Mr Martin was stunned by the discovery. Picture: Hansons
Mr Martin was stunned by the discovery. Picture: Hansons

4000-year-old pot held man’s toothbrush

A British man unknowingly used a 4000-year-old piece of pottery to house his toothbrush for several years before it was appraised.

Karl Martin, a 49-year-old collector from Derby, purchased the clay jar at a car boot sale, along with another pot for a total of $A7 about five years ago.

The jar featured a painting of an antelope and caught Mr Martin's eye immediately.

"I liked it straight away," Mr Martin said, in a statement released by London auction house Hansons.

 

Mr Martin holds his prized pot. Picture: Hansons
Mr Martin holds his prized pot. Picture: Hansons

According to the statement, Mr Martin used the pot as a toothbrush holder for the last several years, completely unaware of its age and value.

"I used it in the bathroom to store my toothpaste and toothbrush - it even ended up getting a few toothpaste marks on it," Mr Martin said.

"I suspected it might be very old but forgot all about it."

 

Mr Martin was stunned by the discovery. Picture: Hansons
Mr Martin was stunned by the discovery. Picture: Hansons

 

Mr Martin, who actually works at Hansons, spotted an Afghani antiquity at work that looked similar to his toothbrush pot.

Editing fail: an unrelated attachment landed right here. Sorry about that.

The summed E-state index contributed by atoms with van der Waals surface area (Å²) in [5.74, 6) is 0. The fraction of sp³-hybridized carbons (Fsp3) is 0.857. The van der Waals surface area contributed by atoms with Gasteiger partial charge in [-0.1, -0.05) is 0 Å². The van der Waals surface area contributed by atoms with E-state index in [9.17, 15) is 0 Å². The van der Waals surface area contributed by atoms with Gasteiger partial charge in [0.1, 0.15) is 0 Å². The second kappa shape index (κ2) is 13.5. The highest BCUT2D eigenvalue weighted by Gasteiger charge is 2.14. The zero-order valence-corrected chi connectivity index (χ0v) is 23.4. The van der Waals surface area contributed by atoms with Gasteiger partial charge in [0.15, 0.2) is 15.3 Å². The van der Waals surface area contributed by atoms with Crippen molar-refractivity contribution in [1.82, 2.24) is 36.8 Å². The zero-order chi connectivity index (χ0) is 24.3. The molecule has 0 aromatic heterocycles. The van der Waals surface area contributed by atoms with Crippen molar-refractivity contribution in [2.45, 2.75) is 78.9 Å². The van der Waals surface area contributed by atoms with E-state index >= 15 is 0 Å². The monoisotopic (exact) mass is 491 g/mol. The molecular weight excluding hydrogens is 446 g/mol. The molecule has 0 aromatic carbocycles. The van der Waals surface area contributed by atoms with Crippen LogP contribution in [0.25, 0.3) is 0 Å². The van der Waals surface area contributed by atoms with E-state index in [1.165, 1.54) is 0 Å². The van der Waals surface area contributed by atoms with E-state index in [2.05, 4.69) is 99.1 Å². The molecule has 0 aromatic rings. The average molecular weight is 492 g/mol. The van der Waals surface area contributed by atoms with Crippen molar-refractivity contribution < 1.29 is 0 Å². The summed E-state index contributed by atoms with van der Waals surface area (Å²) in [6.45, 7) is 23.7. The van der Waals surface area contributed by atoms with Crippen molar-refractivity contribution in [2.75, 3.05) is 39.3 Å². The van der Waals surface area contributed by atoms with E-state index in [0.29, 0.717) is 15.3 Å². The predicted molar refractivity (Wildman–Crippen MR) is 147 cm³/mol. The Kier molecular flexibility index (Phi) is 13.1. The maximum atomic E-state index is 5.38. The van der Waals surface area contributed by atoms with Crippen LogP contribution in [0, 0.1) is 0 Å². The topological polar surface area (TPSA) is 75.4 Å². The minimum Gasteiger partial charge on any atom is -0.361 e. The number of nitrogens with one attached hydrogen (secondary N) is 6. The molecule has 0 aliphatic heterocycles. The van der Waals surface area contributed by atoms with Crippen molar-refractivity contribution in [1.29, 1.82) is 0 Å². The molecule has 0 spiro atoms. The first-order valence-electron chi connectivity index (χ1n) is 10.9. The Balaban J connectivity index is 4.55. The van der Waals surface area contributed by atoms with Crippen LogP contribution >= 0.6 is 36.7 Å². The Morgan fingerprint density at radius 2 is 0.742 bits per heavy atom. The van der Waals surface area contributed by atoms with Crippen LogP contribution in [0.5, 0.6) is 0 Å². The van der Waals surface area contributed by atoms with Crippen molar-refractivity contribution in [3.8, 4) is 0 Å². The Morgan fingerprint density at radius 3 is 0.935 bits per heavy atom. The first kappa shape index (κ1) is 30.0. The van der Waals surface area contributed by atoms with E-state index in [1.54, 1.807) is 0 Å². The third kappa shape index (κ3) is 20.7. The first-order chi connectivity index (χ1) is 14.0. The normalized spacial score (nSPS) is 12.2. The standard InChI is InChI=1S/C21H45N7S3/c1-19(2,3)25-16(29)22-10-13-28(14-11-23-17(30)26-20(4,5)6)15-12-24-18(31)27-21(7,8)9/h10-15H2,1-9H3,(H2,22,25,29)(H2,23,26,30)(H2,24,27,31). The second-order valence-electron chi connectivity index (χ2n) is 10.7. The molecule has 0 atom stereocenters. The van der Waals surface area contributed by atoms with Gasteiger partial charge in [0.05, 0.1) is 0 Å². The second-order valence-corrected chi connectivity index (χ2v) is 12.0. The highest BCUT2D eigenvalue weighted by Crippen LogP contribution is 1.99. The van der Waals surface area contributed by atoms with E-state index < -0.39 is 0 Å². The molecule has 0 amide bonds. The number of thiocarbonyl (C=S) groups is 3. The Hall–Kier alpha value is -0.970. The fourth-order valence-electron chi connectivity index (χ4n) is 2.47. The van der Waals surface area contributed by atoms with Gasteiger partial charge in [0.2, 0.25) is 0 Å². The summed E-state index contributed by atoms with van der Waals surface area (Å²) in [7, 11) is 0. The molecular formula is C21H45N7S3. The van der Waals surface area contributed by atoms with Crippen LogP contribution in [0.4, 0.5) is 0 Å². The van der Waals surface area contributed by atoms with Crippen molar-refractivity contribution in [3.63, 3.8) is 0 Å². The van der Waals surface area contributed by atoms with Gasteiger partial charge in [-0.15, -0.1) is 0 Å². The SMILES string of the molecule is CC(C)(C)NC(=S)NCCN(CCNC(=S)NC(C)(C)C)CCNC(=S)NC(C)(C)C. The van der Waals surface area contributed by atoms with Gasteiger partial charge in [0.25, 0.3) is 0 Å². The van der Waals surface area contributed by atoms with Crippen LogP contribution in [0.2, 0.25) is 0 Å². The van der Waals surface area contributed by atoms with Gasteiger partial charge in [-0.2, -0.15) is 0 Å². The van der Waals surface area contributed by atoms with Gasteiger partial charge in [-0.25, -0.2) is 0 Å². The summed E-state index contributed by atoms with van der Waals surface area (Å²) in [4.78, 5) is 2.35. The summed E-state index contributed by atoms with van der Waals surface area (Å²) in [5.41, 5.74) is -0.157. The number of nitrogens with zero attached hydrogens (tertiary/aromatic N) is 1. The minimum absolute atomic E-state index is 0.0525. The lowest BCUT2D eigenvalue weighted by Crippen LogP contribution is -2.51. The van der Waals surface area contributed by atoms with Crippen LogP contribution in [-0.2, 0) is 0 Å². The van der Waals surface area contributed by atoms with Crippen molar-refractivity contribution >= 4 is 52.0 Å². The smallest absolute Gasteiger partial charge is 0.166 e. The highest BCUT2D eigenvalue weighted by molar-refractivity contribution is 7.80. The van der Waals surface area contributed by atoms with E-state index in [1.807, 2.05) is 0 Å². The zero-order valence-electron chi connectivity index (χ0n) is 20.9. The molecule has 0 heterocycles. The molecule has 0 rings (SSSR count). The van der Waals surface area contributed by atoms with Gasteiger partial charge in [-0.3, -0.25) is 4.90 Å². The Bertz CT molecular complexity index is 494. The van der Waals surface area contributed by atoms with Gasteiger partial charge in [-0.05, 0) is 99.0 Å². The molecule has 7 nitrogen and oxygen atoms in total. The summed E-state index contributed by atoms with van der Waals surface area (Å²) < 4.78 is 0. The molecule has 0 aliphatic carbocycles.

"I was helping Hansons' antiquities expert James Brenchley unload a van and noticed some pottery which was similar to my toothbrush pot," he said.

"The painting style looked the same and it had similar crudely-painted animal figures"

After rescuing the pot from his bathroom, and giving it a clean off, Mr Martin had it professionally appraised by Mr Brenchley.

What the pair discovered left Mr Martin shocked.

 

The pot had been used for the last five years as a toothbrush holder. Picture: Hansons
The pot had been used for the last five years as a toothbrush holder. Picture: Hansons

 

Mr Brenchley confirmed that the toothbrush holder was a "genuine antiquity from Afghanistan and dated back to 1900BC".

"That means it's around 4000 years old - made 2000 years before Christ was born," Mr Marrtin said.

"It's amazing, really. How it ended up at a South Derbyshire car boot sale, I'll never know".

He sold the pot for more than $140 last month and said bids for the ancient artefact came thick and fast from avid collectors.

"I like the pot but decided to sell it at Hansons' November antiquities auction just to see how it would do," he said.

"There was interest straight away with advance bids placed and it eventually sold for £80 - not a fortune but a decent profit.

"Perhaps I should have held on to it. I feel a bit guilty about keeping my toothbrush in it now."


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